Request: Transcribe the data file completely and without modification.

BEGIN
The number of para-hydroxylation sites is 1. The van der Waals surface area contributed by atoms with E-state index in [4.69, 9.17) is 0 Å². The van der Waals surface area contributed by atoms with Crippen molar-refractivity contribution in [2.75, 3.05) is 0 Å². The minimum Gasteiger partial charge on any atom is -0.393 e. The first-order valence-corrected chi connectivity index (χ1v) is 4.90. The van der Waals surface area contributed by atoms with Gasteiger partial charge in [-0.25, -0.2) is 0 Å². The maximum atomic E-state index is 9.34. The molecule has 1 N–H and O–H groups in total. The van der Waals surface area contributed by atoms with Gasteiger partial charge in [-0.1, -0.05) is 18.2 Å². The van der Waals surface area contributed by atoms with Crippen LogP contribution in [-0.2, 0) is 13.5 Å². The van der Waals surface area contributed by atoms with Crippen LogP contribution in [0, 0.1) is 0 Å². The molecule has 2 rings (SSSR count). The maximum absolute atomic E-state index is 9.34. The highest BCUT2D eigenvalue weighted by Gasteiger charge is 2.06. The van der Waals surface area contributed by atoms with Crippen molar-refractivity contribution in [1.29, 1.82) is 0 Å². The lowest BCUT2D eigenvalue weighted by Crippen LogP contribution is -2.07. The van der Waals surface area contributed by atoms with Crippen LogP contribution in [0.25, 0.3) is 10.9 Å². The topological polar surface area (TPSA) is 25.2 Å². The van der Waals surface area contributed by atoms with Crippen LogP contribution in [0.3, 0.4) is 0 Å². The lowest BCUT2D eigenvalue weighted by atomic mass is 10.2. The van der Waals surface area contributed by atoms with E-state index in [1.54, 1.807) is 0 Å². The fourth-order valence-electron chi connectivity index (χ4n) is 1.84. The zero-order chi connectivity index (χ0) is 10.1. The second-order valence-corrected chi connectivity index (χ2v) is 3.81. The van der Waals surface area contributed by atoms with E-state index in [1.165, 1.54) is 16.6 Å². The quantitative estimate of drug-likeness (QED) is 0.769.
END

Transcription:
The number of para-hydroxylation sites is 1. The van der Waals surface area contributed by atoms with E-state index in [4.69, 9.17) is 0 Å². The van der Waals surface area contributed by atoms with Crippen molar-refractivity contribution in [2.75, 3.05) is 0 Å². The minimum Gasteiger partial charge on any atom is -0.393 e. The first-order valence-corrected chi connectivity index (χ1v) is 4.90. The van der Waals surface area contributed by atoms with Gasteiger partial charge in [-0.25, -0.2) is 0 Å². The maximum atomic E-state index is 9.34. The molecule has 1 N–H and O–H groups in total. The van der Waals surface area contributed by atoms with Gasteiger partial charge in [-0.1, -0.05) is 18.2 Å². The van der Waals surface area contributed by atoms with Crippen LogP contribution in [-0.2, 0) is 13.5 Å². The van der Waals surface area contributed by atoms with Crippen LogP contribution in [0, 0.1) is 0 Å². The molecule has 2 rings (SSSR count). The maximum absolute atomic E-state index is 9.34. The highest BCUT2D eigenvalue weighted by Gasteiger charge is 2.06. The van der Waals surface area contributed by atoms with Crippen molar-refractivity contribution in [1.29, 1.82) is 0 Å². The lowest BCUT2D eigenvalue weighted by Crippen LogP contribution is -2.07. The van der Waals surface area contributed by atoms with Crippen LogP contribution in [0.25, 0.3) is 10.9 Å². The topological polar surface area (TPSA) is 25.2 Å². The van der Waals surface area contributed by atoms with Crippen LogP contribution in [0.3, 0.4) is 0 Å². The lowest BCUT2D eigenvalue weighted by atomic mass is 10.2. The van der Waals surface area contributed by atoms with E-state index in [1.54, 1.807) is 0 Å². The fourth-order valence-electron chi connectivity index (χ4n) is 1.84. The zero-order chi connectivity index (χ0) is 10.1. The second-order valence-corrected chi connectivity index (χ2v) is 3.81. The van der Waals surface area contributed by atoms with E-state index in [1.165, 1.54) is 16.6 Å². The quantitative estimate of drug-likeness (QED) is 0.769.